Irishman Keith Byrne 'happy but overwhelmed' as he is freed from US detention centre in visa row
Corkman Keith Byrne was "happy but overwhelmed" at being released from a US detention centre last night after more than two weeks over an issue with his visa.
His sister Melinda Byrne said she spoke with him at around 7pm and her 37-year-old brother was delighted to be out of custody.
However, she said he is not out of the woods yet - but is nevertheless relieved he will not be immediately deported to Ireland.
"He's happy but overwhelmed," she told the Irish Independent last night. Although he still has legal and immigration hurdles ahead of him, she said "even the fact he's out is a positive sign".
Immigration lawyer Thomas Griffin said Chief Judge Christopher Conner had ordered the release of Mr Byrne.
Mr Byrne's legal team filed an emergency petition for a writ of habeas corpus on Wednesday morning.
Mr Griffin said they hope to prove Mr Byrne was "arbitrarily and capriciously" detained under the Administrative Procedure Act.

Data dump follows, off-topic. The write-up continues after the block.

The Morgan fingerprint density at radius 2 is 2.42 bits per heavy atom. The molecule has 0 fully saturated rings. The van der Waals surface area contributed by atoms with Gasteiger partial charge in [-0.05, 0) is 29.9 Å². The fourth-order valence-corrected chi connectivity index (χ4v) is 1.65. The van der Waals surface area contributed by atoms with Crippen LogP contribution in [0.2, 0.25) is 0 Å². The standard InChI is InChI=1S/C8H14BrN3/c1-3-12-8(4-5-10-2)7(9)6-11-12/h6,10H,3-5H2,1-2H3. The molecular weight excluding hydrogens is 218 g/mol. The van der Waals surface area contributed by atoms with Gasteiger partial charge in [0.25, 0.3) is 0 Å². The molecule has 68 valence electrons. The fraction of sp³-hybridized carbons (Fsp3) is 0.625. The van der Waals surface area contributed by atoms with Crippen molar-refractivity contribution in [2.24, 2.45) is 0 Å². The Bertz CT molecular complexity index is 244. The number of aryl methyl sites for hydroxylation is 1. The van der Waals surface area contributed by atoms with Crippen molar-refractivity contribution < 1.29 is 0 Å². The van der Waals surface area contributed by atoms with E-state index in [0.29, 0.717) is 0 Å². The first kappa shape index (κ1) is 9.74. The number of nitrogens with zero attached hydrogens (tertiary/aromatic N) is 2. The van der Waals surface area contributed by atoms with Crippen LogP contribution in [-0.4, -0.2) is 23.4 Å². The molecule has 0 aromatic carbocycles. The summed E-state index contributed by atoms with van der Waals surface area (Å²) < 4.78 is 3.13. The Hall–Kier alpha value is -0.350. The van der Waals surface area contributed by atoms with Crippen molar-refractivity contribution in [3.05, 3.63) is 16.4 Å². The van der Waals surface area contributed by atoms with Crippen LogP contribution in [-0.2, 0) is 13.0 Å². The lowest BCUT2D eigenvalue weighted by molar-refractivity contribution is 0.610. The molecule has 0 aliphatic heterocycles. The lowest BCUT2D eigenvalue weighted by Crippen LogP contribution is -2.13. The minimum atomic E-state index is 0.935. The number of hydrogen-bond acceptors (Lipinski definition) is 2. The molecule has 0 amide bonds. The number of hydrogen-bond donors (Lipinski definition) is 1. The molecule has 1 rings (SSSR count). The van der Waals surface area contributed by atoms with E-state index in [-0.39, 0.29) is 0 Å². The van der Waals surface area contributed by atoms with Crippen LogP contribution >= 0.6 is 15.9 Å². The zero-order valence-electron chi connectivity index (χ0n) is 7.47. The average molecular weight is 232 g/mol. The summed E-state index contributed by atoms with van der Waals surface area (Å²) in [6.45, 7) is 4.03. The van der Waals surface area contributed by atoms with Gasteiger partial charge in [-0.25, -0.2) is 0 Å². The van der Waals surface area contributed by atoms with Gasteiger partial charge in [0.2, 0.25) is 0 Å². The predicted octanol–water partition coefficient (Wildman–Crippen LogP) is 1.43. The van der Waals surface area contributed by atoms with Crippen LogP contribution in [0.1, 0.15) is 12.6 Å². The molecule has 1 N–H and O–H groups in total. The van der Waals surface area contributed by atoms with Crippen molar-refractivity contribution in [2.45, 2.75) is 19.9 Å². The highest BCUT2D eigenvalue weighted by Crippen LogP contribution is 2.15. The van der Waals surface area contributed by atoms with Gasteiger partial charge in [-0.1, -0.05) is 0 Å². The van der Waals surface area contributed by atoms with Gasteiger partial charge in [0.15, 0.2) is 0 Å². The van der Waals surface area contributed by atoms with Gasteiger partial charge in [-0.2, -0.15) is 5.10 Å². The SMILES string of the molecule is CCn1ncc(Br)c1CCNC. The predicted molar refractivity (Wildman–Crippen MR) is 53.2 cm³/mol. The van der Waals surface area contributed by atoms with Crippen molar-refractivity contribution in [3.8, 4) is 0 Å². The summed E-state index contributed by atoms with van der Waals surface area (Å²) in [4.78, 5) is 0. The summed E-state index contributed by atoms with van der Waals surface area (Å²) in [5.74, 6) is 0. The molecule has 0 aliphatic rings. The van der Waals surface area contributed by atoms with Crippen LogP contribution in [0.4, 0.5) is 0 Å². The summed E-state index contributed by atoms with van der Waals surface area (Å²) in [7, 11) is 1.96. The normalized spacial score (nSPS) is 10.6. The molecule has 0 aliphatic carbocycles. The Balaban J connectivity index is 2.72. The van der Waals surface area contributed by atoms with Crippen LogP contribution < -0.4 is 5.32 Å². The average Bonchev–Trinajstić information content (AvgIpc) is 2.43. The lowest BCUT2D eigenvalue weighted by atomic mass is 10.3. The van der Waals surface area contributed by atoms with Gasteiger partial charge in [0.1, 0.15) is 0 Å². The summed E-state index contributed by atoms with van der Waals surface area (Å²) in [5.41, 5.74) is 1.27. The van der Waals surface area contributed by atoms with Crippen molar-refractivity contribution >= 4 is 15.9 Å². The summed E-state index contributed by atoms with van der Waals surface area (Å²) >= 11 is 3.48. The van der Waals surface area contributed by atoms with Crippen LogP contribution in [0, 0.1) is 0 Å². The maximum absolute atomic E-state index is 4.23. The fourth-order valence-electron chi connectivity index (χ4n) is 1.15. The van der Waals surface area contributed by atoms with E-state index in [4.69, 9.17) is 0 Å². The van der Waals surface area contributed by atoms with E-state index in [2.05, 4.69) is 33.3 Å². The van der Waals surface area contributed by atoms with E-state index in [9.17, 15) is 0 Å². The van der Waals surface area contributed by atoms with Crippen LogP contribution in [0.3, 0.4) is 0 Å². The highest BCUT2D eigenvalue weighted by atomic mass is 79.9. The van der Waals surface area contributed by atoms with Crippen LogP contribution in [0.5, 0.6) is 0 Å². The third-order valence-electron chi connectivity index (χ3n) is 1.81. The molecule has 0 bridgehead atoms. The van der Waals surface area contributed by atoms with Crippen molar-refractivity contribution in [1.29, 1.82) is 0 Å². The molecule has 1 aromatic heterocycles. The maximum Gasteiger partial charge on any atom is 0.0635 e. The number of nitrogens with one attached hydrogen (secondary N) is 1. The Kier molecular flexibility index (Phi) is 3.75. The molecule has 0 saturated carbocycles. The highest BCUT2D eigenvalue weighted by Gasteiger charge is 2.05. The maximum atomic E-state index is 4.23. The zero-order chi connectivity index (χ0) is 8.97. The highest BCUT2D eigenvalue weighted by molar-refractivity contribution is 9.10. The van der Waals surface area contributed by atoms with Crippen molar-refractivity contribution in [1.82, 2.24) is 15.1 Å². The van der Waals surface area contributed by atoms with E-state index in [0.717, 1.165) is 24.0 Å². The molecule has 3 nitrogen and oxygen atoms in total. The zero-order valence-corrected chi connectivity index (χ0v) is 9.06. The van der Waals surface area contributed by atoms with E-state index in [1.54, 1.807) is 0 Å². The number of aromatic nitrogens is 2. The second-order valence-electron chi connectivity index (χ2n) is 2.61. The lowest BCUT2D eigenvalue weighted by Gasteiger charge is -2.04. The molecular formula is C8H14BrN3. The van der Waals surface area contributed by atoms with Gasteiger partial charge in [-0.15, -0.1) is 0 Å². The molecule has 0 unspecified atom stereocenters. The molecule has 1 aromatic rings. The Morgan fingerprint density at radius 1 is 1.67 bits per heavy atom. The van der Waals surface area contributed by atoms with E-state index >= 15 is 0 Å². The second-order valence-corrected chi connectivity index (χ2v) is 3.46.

Mr Byrne will be freed from the Pike County Correctional Facility in north-east Pennsylvania as he continues to fight to legalise his status in the US.
The lawyer said the argument is largely based on technicalities, but they are hoping for a good outcome as the case is "black and white".
Mr Byrne will return to his young family in Pennsylvania and be reunited with wife Keren Zaga, children Leona (6), Gabriel (4), and stepson Ezra (13).
"It's not over yet but he'll be able to fight it while he's at home with his family," Mr Griffin said.
"There's a lot of logistical stuff and they might drag their feet but we hope he'll be out today."
Keith Byrne originally entered the US in 2007 under a visa waiver programme before meeting his future wife later that year.
In 2010, he applied for status as a permanent citizen, expecting a simple process due to being married to and the father of US citizens.
Because of two minor marijuana possession charges from Mr Byrne's early 20s in Ireland, and his breach of the visa waiver programme, his application and subsequent appeals were denied and he was ordered to be deported.
The 37-year-old was originally expected to be deported last week after signing documents for an Irish passport.
However, Mr Griffin said a technicality with the final denial of a green card application was discovered and it is on that basis that Mr Byrne was released.